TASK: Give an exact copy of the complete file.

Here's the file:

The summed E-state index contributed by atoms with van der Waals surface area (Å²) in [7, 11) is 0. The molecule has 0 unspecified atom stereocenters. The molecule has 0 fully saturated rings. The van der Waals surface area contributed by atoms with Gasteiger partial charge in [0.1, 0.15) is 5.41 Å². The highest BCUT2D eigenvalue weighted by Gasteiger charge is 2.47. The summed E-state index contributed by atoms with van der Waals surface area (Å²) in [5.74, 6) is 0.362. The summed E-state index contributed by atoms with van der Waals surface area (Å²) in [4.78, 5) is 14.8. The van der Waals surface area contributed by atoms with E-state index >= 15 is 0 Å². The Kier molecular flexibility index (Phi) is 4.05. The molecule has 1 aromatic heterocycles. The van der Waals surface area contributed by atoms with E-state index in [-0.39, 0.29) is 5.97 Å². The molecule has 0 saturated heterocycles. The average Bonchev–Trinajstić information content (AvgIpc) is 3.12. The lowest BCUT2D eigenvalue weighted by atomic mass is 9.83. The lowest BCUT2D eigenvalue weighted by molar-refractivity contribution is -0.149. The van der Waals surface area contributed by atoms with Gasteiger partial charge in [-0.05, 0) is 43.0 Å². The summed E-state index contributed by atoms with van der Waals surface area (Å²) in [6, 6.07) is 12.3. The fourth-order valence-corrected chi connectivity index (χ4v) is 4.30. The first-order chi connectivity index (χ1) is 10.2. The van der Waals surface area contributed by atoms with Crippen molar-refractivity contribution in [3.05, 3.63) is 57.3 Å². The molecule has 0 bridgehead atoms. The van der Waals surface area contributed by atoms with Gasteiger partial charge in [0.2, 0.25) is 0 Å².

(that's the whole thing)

The summed E-state index contributed by atoms with van der Waals surface area (Å²) in [7, 11) is 0. The molecule has 0 unspecified atom stereocenters. The molecule has 0 fully saturated rings. The van der Waals surface area contributed by atoms with Gasteiger partial charge in [0.1, 0.15) is 5.41 Å². The highest BCUT2D eigenvalue weighted by Gasteiger charge is 2.47. The summed E-state index contributed by atoms with van der Waals surface area (Å²) in [5.74, 6) is 0.362. The summed E-state index contributed by atoms with van der Waals surface area (Å²) in [4.78, 5) is 14.8. The van der Waals surface area contributed by atoms with E-state index >= 15 is 0 Å². The Kier molecular flexibility index (Phi) is 4.05. The molecule has 1 aromatic heterocycles. The van der Waals surface area contributed by atoms with E-state index in [-0.39, 0.29) is 5.97 Å². The molecule has 0 saturated heterocycles. The average Bonchev–Trinajstić information content (AvgIpc) is 3.12. The lowest BCUT2D eigenvalue weighted by atomic mass is 9.83. The lowest BCUT2D eigenvalue weighted by molar-refractivity contribution is -0.149. The van der Waals surface area contributed by atoms with Gasteiger partial charge in [-0.05, 0) is 43.0 Å². The summed E-state index contributed by atoms with van der Waals surface area (Å²) in [6, 6.07) is 12.3. The fourth-order valence-corrected chi connectivity index (χ4v) is 4.30. The first-order chi connectivity index (χ1) is 10.2. The van der Waals surface area contributed by atoms with Crippen molar-refractivity contribution in [3.05, 3.63) is 57.3 Å². The molecule has 0 bridgehead atoms. The van der Waals surface area contributed by atoms with Gasteiger partial charge in [0.2, 0.25) is 0 Å².